1,000,000th Tooth Treated [Archives:1998/41/Health]

October 12 1998

Dr. Yahya Saleh Ghannam is a well-known Yemeni dentist. He owns and directs the Shehab Orthodontics Center in Sanaa. After his bachelor’s degree in dental surgery from the College of Dentistry, Baghdad University, he has been working as a general dental practitioner since 1988.
Yahya, 36, attended several post-graduate courses in dentistry in Yemen, Iraq, Jordan, Syria and Dubai. He has also attended several scientific conferences in the USA, Germany, and various Arab countries.
Walid Abdullah Al-Saqqaf of Yemen Times talked to Dr. Ghannam at his private clinic and filed the following report.
Q: Could you give us a brief overview of the Shehab Orthodontics Center? What sort of facilities and equipment does it have?
A: The Shehab Orthodontics Center is a modern clinic specialized in orthodontic treatment such as malocclusion, open bite, crowding of the teeth, protrusion of the teeth, and other dental irregularities.
Our job is to correct occlusion and position of the teeth. The treatment takes a long time – nearly one year or more – to return the teeth to their normal position and function.
Q: You have recently treated your millionth tooth. What have you been able to achieve in the field of dentistry in Yemen?
A: When I first graduated from Baghdad University in 1988, Yemen had no more than 30 dentists working in the public sector in the morning and their private clinics in the afternoon. The country’s population was around 8 million at that time. I don’t exaggerate when I say that each of these 30 doctors has treated a quarter of a million teeth.

Q: Among which group of the population is tooth decay more prevalent?
A: Chewing qat and Shamma are widely spread. They contribute directly to bad oral hygiene and an increasing incidence of certain oral diseases such as periodontal diseases and oral cancer. For these reasons, paying real attention to oral hygiene is considered one of the primary needs to increase health care. This is particularly important as there is no research center to study the side effects of chewing qat and using Shamma.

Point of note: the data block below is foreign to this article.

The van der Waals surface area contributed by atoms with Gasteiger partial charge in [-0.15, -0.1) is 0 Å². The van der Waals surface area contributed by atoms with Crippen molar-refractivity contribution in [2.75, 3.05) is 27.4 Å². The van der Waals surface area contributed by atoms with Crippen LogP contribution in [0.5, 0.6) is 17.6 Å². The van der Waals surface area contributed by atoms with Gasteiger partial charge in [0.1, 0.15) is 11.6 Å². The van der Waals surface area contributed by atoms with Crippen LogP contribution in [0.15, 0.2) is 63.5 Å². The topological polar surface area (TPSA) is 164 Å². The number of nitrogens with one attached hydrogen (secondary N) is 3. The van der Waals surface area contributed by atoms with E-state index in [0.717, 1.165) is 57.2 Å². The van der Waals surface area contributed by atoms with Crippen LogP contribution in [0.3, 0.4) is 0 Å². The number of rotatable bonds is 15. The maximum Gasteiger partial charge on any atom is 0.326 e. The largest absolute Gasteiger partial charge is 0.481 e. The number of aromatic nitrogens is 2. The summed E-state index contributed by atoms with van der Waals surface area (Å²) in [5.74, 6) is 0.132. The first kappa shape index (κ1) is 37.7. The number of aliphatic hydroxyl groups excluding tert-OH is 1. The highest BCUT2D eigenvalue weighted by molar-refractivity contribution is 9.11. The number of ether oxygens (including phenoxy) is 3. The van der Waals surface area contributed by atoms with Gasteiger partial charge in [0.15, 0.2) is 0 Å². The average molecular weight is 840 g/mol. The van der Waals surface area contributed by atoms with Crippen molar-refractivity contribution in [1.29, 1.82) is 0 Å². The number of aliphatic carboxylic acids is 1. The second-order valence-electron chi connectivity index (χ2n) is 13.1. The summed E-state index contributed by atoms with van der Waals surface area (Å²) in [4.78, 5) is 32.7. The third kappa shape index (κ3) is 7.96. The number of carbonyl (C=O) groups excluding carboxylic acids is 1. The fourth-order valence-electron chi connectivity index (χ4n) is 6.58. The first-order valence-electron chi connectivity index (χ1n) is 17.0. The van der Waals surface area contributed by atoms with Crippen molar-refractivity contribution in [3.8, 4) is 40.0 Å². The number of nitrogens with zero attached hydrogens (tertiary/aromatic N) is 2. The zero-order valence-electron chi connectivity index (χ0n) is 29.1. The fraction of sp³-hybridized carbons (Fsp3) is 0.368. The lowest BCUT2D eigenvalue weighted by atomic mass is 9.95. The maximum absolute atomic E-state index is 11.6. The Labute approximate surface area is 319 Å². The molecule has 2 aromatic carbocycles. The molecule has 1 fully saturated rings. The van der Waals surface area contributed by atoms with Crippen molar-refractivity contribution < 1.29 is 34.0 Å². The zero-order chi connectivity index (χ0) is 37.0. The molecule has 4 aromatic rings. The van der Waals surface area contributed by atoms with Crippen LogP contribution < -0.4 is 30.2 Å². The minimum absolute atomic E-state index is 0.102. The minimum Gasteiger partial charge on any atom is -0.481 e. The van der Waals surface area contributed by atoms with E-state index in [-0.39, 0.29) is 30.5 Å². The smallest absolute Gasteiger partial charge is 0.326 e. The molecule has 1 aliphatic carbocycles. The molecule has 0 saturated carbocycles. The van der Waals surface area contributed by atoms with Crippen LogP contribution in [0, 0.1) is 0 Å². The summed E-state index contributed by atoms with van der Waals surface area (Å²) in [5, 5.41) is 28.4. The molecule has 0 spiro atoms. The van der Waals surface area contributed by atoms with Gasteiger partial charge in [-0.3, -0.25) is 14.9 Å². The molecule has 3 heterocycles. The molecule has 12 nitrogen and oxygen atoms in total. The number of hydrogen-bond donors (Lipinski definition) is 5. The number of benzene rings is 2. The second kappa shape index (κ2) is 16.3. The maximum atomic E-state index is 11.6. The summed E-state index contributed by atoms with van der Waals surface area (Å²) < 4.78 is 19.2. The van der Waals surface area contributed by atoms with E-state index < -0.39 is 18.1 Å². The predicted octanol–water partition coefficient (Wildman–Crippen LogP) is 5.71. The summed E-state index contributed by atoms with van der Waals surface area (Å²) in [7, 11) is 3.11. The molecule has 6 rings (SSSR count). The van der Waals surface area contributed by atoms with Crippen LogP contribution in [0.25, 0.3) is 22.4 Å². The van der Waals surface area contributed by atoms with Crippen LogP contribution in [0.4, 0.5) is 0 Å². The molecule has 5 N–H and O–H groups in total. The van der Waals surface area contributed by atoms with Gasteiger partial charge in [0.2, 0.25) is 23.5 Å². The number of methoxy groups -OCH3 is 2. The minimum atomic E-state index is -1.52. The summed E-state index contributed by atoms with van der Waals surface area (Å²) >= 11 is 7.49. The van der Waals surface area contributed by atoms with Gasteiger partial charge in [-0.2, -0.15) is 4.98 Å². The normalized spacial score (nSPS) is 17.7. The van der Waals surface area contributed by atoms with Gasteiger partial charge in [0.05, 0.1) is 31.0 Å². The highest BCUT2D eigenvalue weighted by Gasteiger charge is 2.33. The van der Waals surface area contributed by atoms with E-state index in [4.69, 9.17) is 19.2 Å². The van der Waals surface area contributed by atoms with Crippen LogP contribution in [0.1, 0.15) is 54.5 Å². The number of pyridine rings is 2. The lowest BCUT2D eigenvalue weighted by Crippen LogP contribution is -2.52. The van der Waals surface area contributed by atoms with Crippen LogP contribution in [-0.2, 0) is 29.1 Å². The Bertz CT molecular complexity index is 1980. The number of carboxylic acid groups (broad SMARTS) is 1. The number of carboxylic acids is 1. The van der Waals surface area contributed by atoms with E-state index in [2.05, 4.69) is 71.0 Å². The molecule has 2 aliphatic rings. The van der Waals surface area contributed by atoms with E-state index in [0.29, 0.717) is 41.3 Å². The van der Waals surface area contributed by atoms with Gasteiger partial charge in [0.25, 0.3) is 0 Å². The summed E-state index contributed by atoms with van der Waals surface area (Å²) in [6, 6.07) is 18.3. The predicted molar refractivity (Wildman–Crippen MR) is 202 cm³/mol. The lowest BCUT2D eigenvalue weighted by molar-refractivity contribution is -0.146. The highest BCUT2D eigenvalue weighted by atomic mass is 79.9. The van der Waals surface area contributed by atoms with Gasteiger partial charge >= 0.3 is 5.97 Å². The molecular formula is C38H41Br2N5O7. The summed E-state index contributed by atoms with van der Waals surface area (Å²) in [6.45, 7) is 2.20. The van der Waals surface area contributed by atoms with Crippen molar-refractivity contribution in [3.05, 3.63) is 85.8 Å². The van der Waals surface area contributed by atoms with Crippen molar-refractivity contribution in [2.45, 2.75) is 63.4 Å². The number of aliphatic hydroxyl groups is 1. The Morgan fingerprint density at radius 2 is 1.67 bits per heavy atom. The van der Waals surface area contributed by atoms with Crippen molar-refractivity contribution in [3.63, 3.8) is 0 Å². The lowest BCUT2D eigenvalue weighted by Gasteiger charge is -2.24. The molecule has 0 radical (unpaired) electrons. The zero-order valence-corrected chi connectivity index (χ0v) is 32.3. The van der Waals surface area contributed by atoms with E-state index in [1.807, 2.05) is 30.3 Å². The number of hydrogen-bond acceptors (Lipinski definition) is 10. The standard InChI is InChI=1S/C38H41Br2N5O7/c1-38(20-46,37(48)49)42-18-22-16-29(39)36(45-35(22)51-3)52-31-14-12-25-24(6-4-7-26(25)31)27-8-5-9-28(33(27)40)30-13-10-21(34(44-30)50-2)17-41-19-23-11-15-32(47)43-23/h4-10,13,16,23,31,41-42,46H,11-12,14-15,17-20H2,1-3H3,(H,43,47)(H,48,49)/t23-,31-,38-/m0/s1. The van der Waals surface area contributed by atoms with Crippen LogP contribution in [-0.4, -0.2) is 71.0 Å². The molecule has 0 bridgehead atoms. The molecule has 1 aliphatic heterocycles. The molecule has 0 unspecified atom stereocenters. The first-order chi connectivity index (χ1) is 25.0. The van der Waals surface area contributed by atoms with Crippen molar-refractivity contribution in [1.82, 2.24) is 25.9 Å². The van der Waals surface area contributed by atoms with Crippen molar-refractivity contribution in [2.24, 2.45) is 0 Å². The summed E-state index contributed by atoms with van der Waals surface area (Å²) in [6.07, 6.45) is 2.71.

Q: How important is oral hygiene for pregnant women?
A: I always advise mothers on the importance of primary health care for them and their children. As a dental specialist, I find great negligence in taking good care of oral health among pregnant women. This goes far beyond the extraction of one tooth or more after each delivery. Some physiological changes may occur during pregnancy due to poor oral hygiene. There are no national plans for combating the spread of dental diseases, especially during pregnancy.
Q: What about dental diseases among children?
A: There are dental problems among the majority of Yemeni children, especially from the age of three up to their teens. Due to lack of fluoride in drinking water, many oral health problems occur. Schools do not give children instructions on how to clean their teeth or the use of preventive methods.
The loss of deciduous teeth before the eruption of the permanent ones leading to malocclusion and malnutrition is one major problem which affects Yemeni youths. Because there is no planning for oral hygiene, I have made much effort to advise and treat my patients whenever possible.
As you may know, the percentage of fluoride in water in Sanaa is less than what is required, leading to reduced resistance against dental caries. While in other governorates, fluoride is extremely high causing fluorosis – the teeth becoming yellowish and ugly, resulting very frequently in psychological problems especially among females.
Q: How harmful is chewing qat?
A: From my personal experience (12 years), I found a great number of patients loosing their teeth at an early age as a result of chewing qat and using Shamma. Also, periodontal diseases are quite common among people who chew qat. Almost all qat chewers drink sweet drinks thereby compounding the problem.
Because of the problems I mentioned previously, I started writing in newspapers and taking part in TV programs in order to give proper advise to everyone in society. It is an extended service.
Q: How developed is dentistry in Yemen?
A: Before the revolution of September, 1962, there were no dentists in Yemen. After the revolution, a number of students were sent to study dentistry in other Arab countries. In the 1970s there were only three or four dentists in this country. The number rose to 12 in the 1980s. There are now about 250 Yemeni dentists. There is a lot of cooperation between with Arab and other countries in this field. There are now five dentistry schools in Yemen.
Q: What are the other causes of dental cavities?
A: Some bacteria, found naturally in the mouth, secrete an acid that dissolves the teeth enamel. Some people have high acidity in their mouths (pH higher that 7.5), causing caries despite them cleaning their teeth regularly.
Oral hygiene comes with increasing public awareness. Water fluoridation is also very important, especially at schools and urban centers in general.
Q: How do you advise readers to take better care of their teeth?
A: Brushing and cleaning the teeth daily is a must. I also call on the authorities to combat qat planting and consumption. More research should be done to evaluate the risks of this bad habit – qat chewing.